All for one

It was clear from early on that Van Vleuten was, unsurprisingly, not her usual self. Prior to her crash Wednesday, most expected her to rip up the race over the Mount Keira climb before the finishing circuits with the rest then forced to try and bring her back before the line.

In the end, she put in a conservative ride over the big ascent, helping to keep the race together for the Netherlands’ other leader Marianne Vos. It made for a much steadier start to the day and the race did not explode until well into the circuits where several nations, including Italy, Switzerland, and Germany started forcing moves off the front of what remained of the peloton.

Both Vos and Van Vleuten struggled with the accelerations over the two steep climbs and had to chase back on when the road flattened out. As the race hit the climbs for the final time, a group of five riders pushed clear again.

Van Vleuten was in the first chasing group and could be seen searching for her teammate as she crested the climb. Vos was in another group just slightly further back, but Van Vleuten decided to stay where she was rather than drop back after seeing who else was missing from the group.

“I was super proud to be at the start line with my teammates. I was sure that we were 100 percent committed to go for Marianne. We really had one goal,” Van Vleuten said. “On the lap before [the final], I was waiting for her to come back. I also didn’t see Australia there so I thought she would be surrounded by Australians hopefully and they would bring her back.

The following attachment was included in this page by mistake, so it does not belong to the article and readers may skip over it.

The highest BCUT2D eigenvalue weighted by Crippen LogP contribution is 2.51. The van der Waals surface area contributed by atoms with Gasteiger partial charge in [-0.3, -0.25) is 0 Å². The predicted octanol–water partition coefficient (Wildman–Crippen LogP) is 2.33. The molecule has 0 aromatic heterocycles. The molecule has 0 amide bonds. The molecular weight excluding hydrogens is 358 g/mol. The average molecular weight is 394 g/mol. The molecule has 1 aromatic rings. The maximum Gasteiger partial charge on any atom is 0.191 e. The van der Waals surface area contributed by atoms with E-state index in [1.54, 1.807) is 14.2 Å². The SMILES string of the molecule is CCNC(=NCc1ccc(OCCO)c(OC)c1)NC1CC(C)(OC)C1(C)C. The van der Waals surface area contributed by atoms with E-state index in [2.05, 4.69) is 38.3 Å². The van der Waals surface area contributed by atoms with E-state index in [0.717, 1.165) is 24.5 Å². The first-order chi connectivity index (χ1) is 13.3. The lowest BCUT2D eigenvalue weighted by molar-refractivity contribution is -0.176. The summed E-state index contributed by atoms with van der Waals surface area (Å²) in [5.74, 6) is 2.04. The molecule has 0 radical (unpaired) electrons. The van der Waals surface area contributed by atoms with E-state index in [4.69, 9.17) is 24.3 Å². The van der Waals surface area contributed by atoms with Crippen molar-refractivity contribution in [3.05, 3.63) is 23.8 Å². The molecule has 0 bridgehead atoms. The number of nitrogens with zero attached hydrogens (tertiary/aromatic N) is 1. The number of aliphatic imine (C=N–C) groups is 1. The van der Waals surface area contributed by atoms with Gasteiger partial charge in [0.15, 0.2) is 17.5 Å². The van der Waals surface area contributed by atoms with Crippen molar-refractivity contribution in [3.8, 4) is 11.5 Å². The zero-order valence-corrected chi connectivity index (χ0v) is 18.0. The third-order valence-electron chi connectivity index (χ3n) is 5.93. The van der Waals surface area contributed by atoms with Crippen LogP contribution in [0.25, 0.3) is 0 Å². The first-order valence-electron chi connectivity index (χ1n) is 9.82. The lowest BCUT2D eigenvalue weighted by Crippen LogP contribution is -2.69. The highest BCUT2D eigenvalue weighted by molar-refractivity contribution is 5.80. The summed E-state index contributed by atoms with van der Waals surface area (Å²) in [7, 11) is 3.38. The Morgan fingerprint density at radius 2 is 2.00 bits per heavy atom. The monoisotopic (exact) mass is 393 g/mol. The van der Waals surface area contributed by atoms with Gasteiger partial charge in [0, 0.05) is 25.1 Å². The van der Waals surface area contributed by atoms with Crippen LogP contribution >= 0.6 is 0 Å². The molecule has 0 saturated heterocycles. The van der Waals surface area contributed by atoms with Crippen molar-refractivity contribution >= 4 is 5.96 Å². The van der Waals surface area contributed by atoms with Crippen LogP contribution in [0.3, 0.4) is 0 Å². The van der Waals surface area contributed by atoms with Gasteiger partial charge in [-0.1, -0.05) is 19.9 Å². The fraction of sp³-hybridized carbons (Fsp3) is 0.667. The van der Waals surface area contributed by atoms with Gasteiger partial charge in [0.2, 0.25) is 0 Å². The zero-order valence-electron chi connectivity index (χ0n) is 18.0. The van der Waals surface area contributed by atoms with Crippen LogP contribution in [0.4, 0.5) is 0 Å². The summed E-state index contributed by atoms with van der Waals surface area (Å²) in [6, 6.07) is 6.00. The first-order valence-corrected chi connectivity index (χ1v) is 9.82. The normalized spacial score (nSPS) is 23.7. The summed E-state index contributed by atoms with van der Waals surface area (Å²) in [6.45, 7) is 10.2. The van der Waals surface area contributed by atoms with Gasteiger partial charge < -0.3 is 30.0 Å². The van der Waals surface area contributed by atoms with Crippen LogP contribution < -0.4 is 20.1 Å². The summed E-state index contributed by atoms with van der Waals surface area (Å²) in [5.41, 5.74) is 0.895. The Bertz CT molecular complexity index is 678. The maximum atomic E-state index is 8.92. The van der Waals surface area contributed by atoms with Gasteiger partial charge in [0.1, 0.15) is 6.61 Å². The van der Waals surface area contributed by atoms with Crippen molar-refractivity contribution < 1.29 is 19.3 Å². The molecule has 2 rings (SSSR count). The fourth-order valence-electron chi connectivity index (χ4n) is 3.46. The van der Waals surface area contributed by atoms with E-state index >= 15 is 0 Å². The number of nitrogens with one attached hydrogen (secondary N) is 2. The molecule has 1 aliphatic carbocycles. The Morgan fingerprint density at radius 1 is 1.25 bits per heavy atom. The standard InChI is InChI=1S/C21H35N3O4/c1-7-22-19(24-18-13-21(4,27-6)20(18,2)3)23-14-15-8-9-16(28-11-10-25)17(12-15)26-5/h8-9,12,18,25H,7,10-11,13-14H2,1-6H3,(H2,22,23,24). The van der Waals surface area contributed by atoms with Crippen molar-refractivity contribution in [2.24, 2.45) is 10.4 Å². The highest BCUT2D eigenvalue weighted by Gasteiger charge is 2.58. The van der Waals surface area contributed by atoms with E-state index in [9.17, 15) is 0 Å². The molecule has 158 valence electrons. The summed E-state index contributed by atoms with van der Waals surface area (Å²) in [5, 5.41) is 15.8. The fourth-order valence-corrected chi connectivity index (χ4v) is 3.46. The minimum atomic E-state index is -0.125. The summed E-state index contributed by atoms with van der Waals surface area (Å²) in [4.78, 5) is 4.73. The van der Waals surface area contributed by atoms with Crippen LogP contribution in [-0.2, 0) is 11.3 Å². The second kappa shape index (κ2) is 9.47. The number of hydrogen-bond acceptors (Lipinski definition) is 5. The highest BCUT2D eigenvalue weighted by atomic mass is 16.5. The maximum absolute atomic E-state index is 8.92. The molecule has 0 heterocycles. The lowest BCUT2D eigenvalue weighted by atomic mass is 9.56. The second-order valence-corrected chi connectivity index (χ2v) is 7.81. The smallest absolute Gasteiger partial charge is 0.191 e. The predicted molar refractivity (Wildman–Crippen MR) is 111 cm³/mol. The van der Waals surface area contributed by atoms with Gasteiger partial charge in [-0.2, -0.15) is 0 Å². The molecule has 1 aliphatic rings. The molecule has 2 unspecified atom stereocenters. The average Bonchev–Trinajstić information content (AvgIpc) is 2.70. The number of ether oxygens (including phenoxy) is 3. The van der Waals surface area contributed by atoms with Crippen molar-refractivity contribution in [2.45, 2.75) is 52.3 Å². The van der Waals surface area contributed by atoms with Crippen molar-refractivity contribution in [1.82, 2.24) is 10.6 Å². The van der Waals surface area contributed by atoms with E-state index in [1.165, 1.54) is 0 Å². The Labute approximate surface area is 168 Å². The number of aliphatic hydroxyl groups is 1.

“I just decided not to ride for the group and just wait for her. I had the feeling that when she came back she would have the chance to win the sprint, for sure.”

In the end, Vos’ group was unable to regain contact but Van Vleuten’s caught the leading group of five inside the final kilometer. She hardly hesitated as the catch was made, striking out from the back of the pack to take the whole bunch by surprise. By the time she had passed them, she built up too much momentum for them to reel her in.

Perhaps burned by her experience at the Olympic Games last year, where she celebrated the victory only to learn that Anna Kiesenhofer had been up the road and she’d taken silver, Van Vleuten didn’t know if she should believe that she had taken the victory.

“It took me some time to realize that I had pulled it off because I was waiting for the moment when someone would tell me that there was someone in front or it was a joke. Still, I cannot believe it because when I attacked I thought for sure the sprinters would catch me,” she said.

“I knew that I had a small chance, but I went for it because for sure in the sprint I wouldn’t have a chance with my broken elbow and a lot of sprinters in that group. So, that’s also why I wasn’t celebrating at the finish because I had the feeling that it cannot be true. I’m still speechless.”